Rescued pangolins in Cavite back to Palawan wilds

This PCSD released photo shows one of the three Philippine pangolins that were released back into the wilds in Palawan on July 8, 2019. This scaly mammal is only one of the thousands of pangolins around the world that are poached and smuggled to feed the high demand for pangolin scales and meat in Asian markets. (Photo courtesy of PCSD)


Three Philippine pangolins (Manis culionensis) rescued from suspected wildlife smugglers from Cavite last month were released back into the wild Monday by the Palawan Council for Sustainable Development (PCSD).

Locally known as “balintong”, the endangered animals were released in an undisclosed location, senior PCSD staff Levita Lagrada said.

She noted that of 10 pangolins rescued on June 28, the three were the only survivors.

Photo shows two of the 10 confiscated Philippine pangolins that were carried in a van going to China Town, Manila on June 28 from Cavite. As wild creatures that thrive only in Palawan, Philippine pangolins do not do well and are less likely to survive in captivity. (Photo and text by PCSD)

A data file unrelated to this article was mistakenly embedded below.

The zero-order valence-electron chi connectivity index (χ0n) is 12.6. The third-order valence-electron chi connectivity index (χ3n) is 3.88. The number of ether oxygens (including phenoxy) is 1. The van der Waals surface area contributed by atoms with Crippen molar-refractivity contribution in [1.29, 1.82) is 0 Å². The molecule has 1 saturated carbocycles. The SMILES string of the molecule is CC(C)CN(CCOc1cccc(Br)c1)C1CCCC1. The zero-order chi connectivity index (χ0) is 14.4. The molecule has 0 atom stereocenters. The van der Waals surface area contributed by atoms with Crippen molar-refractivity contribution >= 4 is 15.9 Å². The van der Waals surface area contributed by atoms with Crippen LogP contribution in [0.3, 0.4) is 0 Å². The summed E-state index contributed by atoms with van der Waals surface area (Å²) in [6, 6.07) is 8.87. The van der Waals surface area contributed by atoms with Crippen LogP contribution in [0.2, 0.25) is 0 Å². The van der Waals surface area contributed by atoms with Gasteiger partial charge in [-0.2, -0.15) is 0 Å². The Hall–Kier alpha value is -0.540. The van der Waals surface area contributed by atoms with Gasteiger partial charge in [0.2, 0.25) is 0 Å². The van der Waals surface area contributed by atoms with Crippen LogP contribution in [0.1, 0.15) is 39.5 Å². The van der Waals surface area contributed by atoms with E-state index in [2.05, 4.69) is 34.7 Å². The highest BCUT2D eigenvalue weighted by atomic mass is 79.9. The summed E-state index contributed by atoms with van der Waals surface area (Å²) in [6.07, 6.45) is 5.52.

They were confiscated from suspected wildlife traffickers Simforoso Salazar and Jordan Torrequimada of Calatagan, Batangas, and Victor Cabuniag of Roxas, Palawan, who were transporting them in a van headed to China Town in Manila.

The suspects were believed to have made their way to Calatagan, Batangas via Liminangcong, Taytay in northern Palawan using small boats.

Lagrada said that the incident calls for stronger cooperation among local government units (LGUs) and the PCSD Staff in implementing Republic Act 9147 or the Wildlife Act.

Lagrada added in the statement that there is a need for the locals to get involved in monitoring against illegal wildlife trafficking activities and in reporting them immediately to authorities.

“The whole Palawan is surrounded by waters making it prone to poachers who look for unguarded coasts to smuggle wildlife. For this reason, the fight against wildlife trafficking ideally begins at the barangay level,” Lagrada pointed out.

Dubbed as the “world’s most trafficked mammal”, pangolins are being hunted to extinction due to the high demand of foreign markets for its scales and meat that used in traditional medicine even without scientific support.

Philippine pangolin thrives in Palawan alone. It is classified as critically endangered, with 50 percent chance of going extinct in the next five years if threats are not addressed.

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